Guiyang 2015: Sonia O’Sullivan’s World Cross diary
Sonia O’Sullivan was an IAAF ambassador at this year’s World Cross Country Championships in Guiyang, China. The 1998 double world cross country champion wrote a diary of the event and her experiences for Jumping The Gun.
World Cross Country Guiyang 2015 by Sonia O’Sullivan
The World Cross country took place in China for the first time ever this weekend. Most people don’t associate China with any great history in Cross country running but they have produced marathon runners down through the years and always representation over the middle distance events at International Championships.
When you think about it, why does a country have to have a rich history in a particular sport in order to host a World Championship event? The soccer World Cup will be held in Qatar in a few years time and I’m sure there are plenty more examples of successful events held in countries not traditionally associated with a particular sport.
I’ve never been to China before so there was a VISA to be obtained, a nine hour flight to a huge international airport in a city I had never come across before, Guangzhou, followed by a short hop to Guiyang. When you think of China, you often think lots of cars, lots of people, pollution, built up areas and lack of recreational space.
Guiyang: grey but not dull with places to run
Guiyang, a small city of 6 million people which looks to be growing, is also known for its nature and beauty, nestled in the mountains. The people here take great pride in their parks and the image of a green city, there is plenty of rain and not much sunshine but the greenery seems to thrive.I always measure a city on where you can run, this has to score highly to register as a nice place to spend a few days and not want to leave as soon as you arrive.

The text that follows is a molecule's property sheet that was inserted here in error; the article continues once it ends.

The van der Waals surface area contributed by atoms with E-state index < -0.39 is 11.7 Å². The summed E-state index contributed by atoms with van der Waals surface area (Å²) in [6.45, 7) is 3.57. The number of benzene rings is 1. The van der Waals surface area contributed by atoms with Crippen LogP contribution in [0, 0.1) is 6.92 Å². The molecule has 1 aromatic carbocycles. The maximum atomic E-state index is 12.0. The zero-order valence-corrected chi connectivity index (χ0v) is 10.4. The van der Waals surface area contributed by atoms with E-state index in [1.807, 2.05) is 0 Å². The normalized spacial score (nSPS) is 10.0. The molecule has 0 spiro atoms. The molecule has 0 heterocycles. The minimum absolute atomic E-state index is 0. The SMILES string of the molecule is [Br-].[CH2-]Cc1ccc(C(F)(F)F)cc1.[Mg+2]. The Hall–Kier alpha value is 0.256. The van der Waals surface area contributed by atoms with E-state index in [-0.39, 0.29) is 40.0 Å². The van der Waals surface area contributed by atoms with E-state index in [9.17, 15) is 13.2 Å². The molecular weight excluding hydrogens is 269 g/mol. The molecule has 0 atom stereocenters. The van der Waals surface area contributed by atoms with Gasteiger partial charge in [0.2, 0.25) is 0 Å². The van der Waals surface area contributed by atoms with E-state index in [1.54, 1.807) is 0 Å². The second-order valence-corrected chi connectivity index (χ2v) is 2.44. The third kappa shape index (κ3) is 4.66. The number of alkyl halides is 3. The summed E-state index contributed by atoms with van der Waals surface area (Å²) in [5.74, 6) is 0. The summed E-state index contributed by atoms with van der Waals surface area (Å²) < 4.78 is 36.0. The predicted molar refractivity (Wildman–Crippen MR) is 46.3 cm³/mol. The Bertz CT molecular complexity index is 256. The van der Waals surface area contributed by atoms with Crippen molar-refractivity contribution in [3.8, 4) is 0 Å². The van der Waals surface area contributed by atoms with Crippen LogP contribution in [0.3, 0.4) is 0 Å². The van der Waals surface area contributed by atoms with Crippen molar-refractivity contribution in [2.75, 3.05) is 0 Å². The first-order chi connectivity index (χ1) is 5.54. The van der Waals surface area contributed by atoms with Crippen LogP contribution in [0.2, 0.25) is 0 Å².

After flying through the night, the challenge was to stay awake until a reasonable hour in order to get a good nights sleep and avoid waking in the middle of the night. Many teams were planning a run at 4pm in the pre-event training park. It’s always interesting to get your first view of what local organisers consider a good training venue. A five minute walk from the hotel to the Guanshanhu Park and I was not disappointed. There were training signs up all around with volunteers guiding the way, though you would find it hard to get lost on the 3.3km green track like surface around a picturesque lake and undulating surface. there was a water station and even little towels to dry yourself off as you walked back to the hotel. The humidity was a little surprising as I had received word that it was cold and very heavy rain leaving for the airport.
There is a very grey atmosphere here but it doesn’t feel heavy or lethargic as some cities do. The trees and positive nature of the people make this a very nice place to spend a few days and for athletes to prepare for the hardest race in the World . The IAAF World Cross Country Championships. ￼The interest from the local people was seen all around lots of pictures being taken and cheering at the training track, many surprised at the how tall the international visitors were . I was told that being in southern China, people here are not very tall compared to northern China so visitors often gave the impression and fascination of towering giants.
A race all distance runners used to dream of running